Diamonds In The Rough: A Review of ‘Uncut Gems’ and ‘Troop Zero’
Two made-for-streaming services movies sparkle in their own ways
Here are two movies that recently dropped on your streaming services. On Netflix, there’s Uncut Gems, directed by the always intriguing Safdie Brothers and which stars Adam Sandler in one of his forays into serious acting. And on Amazon Prime, there’s the family-friendly Troop Zero, which has earnestness written all over it.
Uncut Gems (Netflix)
You know how when you see there’s a head-on collision about to happen on the highway and people driving by can’t help but stop, gawk, and watch the disaster unfold? That’s the closest feeling you’ll experience while watching Adam Sandler as Howard Ratner in Uncut Gems. Howard owns a Diamond District jewelry store, and thanks to the contacts he’s established within a diverse community, his clients include the likes of then Boston Celtic Kevin Garnett (playing himself). The disaster lies in the fact that Howard is bitten by the gambling bug, and he’s up to his neck in debt. He juggles family life in the suburbs, while keeping a city apartment where his girlfriend/store assistant resides.
With an assured directorial hand, the Safdie Brothers thrust us into a few days in the world of Howard—and it’s intense, hyper-real and we can’t look away. The metaphorical collision is between the Ratner who’s a businessman on the make, and the Ratner who can’t stop himself from self-destructing. The casting is perfect, and Sandler immerses himself in this role that is worthy of all the Acting nominations it has received (and more). I loved the Safdies’ earlier film, Good Time, with Robert Pattinson as a petty thief, and this one is just as driven, as we’re so up close to Howard, we can practically smell his desperation. Uncut Gems is a wonderful movie that takes a simple Everyman premise, and turns it into compelling cinema.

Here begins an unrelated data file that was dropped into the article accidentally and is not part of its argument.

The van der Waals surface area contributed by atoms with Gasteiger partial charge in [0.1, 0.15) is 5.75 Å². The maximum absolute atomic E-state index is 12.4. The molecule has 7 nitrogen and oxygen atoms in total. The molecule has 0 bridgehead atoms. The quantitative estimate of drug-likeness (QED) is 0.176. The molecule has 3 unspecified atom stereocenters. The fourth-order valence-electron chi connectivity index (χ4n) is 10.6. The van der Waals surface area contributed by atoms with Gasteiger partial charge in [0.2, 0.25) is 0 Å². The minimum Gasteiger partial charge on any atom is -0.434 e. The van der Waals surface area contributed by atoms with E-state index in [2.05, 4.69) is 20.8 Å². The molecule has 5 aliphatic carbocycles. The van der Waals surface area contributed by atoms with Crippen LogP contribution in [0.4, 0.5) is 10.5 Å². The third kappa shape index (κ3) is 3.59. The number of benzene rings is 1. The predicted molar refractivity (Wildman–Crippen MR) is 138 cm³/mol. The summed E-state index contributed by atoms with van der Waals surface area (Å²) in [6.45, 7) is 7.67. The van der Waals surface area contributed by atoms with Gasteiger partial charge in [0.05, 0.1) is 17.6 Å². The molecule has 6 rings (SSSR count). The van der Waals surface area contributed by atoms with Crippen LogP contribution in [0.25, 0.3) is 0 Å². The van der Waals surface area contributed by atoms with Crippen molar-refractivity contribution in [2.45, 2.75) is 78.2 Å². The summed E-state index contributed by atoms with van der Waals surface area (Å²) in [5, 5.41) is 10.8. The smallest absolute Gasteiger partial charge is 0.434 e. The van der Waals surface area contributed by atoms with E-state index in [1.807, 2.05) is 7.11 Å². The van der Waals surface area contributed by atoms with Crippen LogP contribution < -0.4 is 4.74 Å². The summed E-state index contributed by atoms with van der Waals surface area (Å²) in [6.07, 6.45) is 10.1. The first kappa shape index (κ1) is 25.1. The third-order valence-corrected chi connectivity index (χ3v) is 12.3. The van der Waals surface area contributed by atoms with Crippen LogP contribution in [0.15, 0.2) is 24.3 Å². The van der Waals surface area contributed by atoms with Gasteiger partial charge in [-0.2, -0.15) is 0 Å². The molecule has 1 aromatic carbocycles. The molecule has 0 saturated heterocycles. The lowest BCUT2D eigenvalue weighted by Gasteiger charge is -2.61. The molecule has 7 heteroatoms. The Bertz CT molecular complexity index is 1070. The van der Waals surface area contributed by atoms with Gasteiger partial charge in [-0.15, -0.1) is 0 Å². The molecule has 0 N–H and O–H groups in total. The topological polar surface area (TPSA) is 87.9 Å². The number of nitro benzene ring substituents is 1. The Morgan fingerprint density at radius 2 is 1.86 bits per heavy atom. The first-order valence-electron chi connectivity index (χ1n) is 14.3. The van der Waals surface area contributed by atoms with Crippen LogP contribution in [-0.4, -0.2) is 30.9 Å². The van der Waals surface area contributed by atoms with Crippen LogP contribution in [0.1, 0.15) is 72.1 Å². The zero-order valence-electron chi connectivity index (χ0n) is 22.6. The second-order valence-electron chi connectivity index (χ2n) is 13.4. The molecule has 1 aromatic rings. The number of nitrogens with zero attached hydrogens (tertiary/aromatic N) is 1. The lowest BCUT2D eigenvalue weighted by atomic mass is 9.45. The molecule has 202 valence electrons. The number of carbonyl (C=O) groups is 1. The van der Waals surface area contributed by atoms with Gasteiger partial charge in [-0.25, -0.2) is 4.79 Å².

Troop Zero (Amazon Prime)
This family drama has direct links to such films as The Bad News Bears and Little Miss Sunshine, but set in the Deep South of Georgia in the 1970s. The cultural reference that impacts on the narrative is the Golden Record of human voices and music that was to be placed on the Voyager 1 as a ‘greeting card’ from Earth to extra-terrestrials. Against this background we have our space exploration-obsessed misfit, a 9-year old girl (played by McKenna Grace), who lost her mother and now lives with her eccentric lawyer dad, and interact with his smart-aleck, chain-smoking assistant (Viola Davis).
Getting wind of the fact from a visiting NASA engineer that the team winner of the local Birdie Jamboree talent contest will speak on the Golden Record, motivates our spunky heroine to form her own Birdie troop after she’s been rejected by the official Birdies in her school, as led by the character portrayed by Allison Janney. Earnest and well-intentioned, it’s just that we’ve seen so many of these underdog-team stories. There are some nifty changes like how the story is gender-diverse and sensitive even if we’re talking about 10 year olds and the 1970s—you’ll love Joseph who’s obsessed with David Bowie and aspires to be a hairdresser. But by and large, despite the gallery of eccentrics, this is a paint-by-numbers narrative.